As believers, we must always remember our citizenship is in heaven and our primary allegiance is to Christ. Scripture fixes our theology, morals, ethics and view of what should be our laws. As citizens of our country we are allowed to work within this system to pass laws we believe follow this theology and morality. The big problem seems to be that Christians don’t know how to translate their faith into daily life decisions that are congruent with their faith. After all, faith is a set of beliefs that are to be lived out in daily life – it is to have practical application.

This problem seems to be due to at least three systemic issues in our culture. One has already been mentioned, the lack of a historical context. As Edmund Burke said, “Those who don’t know history are destined to repeat it.” Having a historical context is critical to continuing the freedom of our nation as well as passing on our faith. Just because something is new doesn’t mean it is better. Before you get rid of the old, you need to understand why it was there in the first place. That reason may still be relevant.

This leads us to the second problem: the lack of a theological base. This problem lies at the feet of our churches. Many have quit teaching theology and exchanged it for a need based message and program heavy on entertainment. Churches have allowed the culture to drive their message and worship in order to attract people. The result has been large crowds of people attending church but who are ignorant of God. Religion has become a consumer commodity. The balance between relevancy and true worship has been lost in this process. Without a clear vision and understanding of who God is, a believer does not make congruent application of faith to everyday decisions. The process of theology to morals to ethics to faith-based decisions to law has been lost.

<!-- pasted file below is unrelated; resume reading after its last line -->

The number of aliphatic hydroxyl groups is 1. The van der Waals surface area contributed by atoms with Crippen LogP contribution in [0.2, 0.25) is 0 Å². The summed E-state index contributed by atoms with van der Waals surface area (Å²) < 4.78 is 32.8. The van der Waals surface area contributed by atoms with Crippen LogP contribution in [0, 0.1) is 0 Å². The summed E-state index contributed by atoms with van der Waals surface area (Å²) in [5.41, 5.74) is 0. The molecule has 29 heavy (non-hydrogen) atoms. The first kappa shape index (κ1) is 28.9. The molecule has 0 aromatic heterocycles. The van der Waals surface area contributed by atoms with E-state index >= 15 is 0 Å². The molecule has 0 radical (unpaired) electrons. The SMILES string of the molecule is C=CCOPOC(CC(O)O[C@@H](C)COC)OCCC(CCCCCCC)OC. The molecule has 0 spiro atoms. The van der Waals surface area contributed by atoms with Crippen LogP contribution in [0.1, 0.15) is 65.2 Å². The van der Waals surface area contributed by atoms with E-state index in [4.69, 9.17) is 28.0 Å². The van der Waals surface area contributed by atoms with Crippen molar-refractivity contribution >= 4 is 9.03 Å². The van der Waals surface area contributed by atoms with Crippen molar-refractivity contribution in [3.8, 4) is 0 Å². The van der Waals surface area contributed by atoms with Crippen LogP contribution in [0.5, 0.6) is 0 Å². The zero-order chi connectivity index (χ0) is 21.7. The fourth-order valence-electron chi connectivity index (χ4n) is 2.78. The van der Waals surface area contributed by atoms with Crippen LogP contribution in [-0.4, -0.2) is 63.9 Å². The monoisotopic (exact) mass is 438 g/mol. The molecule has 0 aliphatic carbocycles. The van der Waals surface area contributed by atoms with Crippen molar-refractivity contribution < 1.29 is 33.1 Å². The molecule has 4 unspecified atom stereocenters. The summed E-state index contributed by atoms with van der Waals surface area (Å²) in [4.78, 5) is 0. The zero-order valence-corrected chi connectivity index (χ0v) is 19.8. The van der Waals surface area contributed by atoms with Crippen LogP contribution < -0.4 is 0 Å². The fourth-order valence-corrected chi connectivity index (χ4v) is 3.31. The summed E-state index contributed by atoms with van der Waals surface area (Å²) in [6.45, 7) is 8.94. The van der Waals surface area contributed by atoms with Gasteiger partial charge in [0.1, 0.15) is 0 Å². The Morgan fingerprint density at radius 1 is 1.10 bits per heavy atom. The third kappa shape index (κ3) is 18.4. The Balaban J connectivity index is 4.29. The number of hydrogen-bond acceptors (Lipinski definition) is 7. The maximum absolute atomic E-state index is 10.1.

This leads to the third problem: the destruction of the family unit. The family is designed by God to be the foundation of society and culture. Through family, people would learn how to have a proper relationship with God and others. This was based upon learning to love God and to love others. These two commandments were the basis of the other Ten Commandments. If people lived by these two truths we wouldn’t need so many other laws. The more internal control people have the less external control they need. The men and women who gave birth to this nation were highly educated in the classical tradition. They had an understanding of theology and how it translated to a moral culture based upon the rule of law. This doesn’t mean they were all Christians or perfect. But it does describe a worldview that shaped our nation. This worldview was taught in the homes of the nation. These practices are fast becoming the exception rather than the norm.

You may think of other problems, but a good starting point for correcting what ails our nation would be for the education programs of our schools and churches to return to teaching the process of where morality comes from.

 What are your thoughts on our nation departing from the vision of the Founding Fathers? We want to know! Please let us know at [email protected].